I guess spokes are designed so that (with skill and experience) you can replace one from the outside of the tire.  They have an unthreaded part at the top of the nipple that helps in realigning the spoke, and if you are careful (i.e. Zen, karma, at peace with yourself), and if the spoke is not too long, it will rethread easily.  However, if you have a spoke on the left side of the back tire, you will need to remove the sprocket.

I found that most of the spokes had loosened up significantly in less than 200 miles!  Probably contributed to the breakage, which so far seems to happen mostly at the hook end.

June 2, 2004 Red 8211 mi.

My current problem is very frustrating because of how it started last year.  When I first got Blue on the road, it took a month or so to methodically track down a high speed misfire.  I replaced almost every part one by one, without finding the problem.  Then the problem mysteriously disappeared on its own.  Now I have the same high speed misfire on Red, and I still have no idea what caused it last year on Blue.

June 3, 2004 Red 8217 mi.

I did a tune up, including timing, cam chain and valve adjustments, plugs, plug caps and points gap. (But not the oil??? - Ed.) The engine still runs rough at high speed, and then after the rough running, stalls when I pull off the road.  If I wait a bit, it goes back to running fine, at least up to 50 mph. 

June 6, 2004 Red 8217 mi. (Parked until problem solved)

I am running Blue now, and the reason is to find out what is wrong with Red.  My plan is to make sure Blue still runs OK, then switch components with Red until it misfires.  So far I have the spark plugs, caps, gas tank, and fuel line switched and Blue is still running perfectly.

June 9, 2004 Red 8217 mi. (Parked until problem solved)

Blue's chain is now oiled, and adjusted for the next run.  Blue and Red each have their own gas tanks again.

Testing Carburetor Parts

Success! (in a negative way).  I succeeded in making Blue misfire at high speed, by using the carburetor parts from Red.  The parts I switched were the float bowl, floats, float pivot pin, float needle, float valve, and the main jet.  One or more of those parts is causing the problem. And the suspected parts are all the ones that were originally from Blue's carburetor. (The carbs from Red and Blue were switched last year in my troubleshooting effort, and stayed that way until now)

Putting it All Back the Way it Was 

I started putting the good parts back in the carburetor one at a time to see which one was critical.

I started with the carburetor floats because the suspected ones were obviously bent. One float is  higher than the other, and they are both bent in.  The floats are supposed to be 27 mm below the body when the float valve closes.  There is no mention about how low they are supposed to hang when free.  Blue's hang down about 30 mm when free, but Red's were about 35 mm.  That might be an indication that Blue's floats are bent too much to adjust properly.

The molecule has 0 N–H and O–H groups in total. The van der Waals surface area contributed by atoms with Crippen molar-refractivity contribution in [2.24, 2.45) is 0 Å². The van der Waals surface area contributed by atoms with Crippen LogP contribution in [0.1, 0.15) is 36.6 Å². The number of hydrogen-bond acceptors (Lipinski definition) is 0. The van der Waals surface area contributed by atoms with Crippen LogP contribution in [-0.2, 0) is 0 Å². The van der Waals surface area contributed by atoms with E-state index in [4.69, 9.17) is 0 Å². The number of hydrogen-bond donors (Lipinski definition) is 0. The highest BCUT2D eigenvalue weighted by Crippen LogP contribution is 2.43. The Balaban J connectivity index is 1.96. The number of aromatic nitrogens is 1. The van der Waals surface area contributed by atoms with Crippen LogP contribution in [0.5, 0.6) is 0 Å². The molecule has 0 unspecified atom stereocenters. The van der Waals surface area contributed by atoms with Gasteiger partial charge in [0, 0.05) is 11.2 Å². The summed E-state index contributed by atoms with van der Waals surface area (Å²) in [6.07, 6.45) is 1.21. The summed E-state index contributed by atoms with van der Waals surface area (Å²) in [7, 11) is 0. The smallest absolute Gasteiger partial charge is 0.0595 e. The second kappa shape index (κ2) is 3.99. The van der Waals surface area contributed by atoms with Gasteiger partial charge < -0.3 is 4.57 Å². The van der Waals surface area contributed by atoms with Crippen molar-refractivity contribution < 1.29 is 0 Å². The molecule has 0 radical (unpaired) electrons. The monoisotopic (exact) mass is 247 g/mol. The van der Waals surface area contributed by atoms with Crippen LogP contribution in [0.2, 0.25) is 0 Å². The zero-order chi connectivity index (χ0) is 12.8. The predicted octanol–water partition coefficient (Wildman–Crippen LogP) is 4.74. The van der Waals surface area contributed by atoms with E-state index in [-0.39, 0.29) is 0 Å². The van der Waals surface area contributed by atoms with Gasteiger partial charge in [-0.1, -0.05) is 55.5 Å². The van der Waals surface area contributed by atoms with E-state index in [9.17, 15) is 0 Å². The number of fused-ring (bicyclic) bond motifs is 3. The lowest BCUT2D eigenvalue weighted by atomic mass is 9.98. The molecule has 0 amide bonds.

With the good floats in the carburetor, it runs better, but Blue still misfires a little at high speed. Full throttle, over 60 mph for about 20-50 seconds.  Just in case, I also put in new spark plugs (NGK DR8HA). 

Mystery Solved, the Butler Did It  

Actually, it was the vent tube! After switching every carburetor part one by one and going for 6 high speed runs, with no effect, I finally switched the float bowl and the misfire disappeared!  How could something like a float bowl make such a difference?  Because there is a vent tube in the float bowl, which incidentally was NOT blocked, as I could blow air through it.  The vent tube is original on the good bowl, and it is long enough to get down in a sheltered spot behind the engine.  The bad bowl has a much shorter tube, and it's open end is exposed to the wind.  From my research on the internet, I found that, according to the Honda factory training course, a misrouted tube could create low pressure in the vent that might affect the fuel delivery.

I have bought 1/4" multi-purpose black rubber hose from an auto parts store, it was not available at the Honda dealer. Also known as vacuum hose, it is claimed to be resistant to heat, grease and ozone. It is a bit loose on the carburetor fitting, but a plastic tie wrap secured it.  Another use for this hose is as a  battery overflow pipe.  I have not tested it yet for these applications, but over the summer I should find out if there are any problems.  It was about a dollar a foot.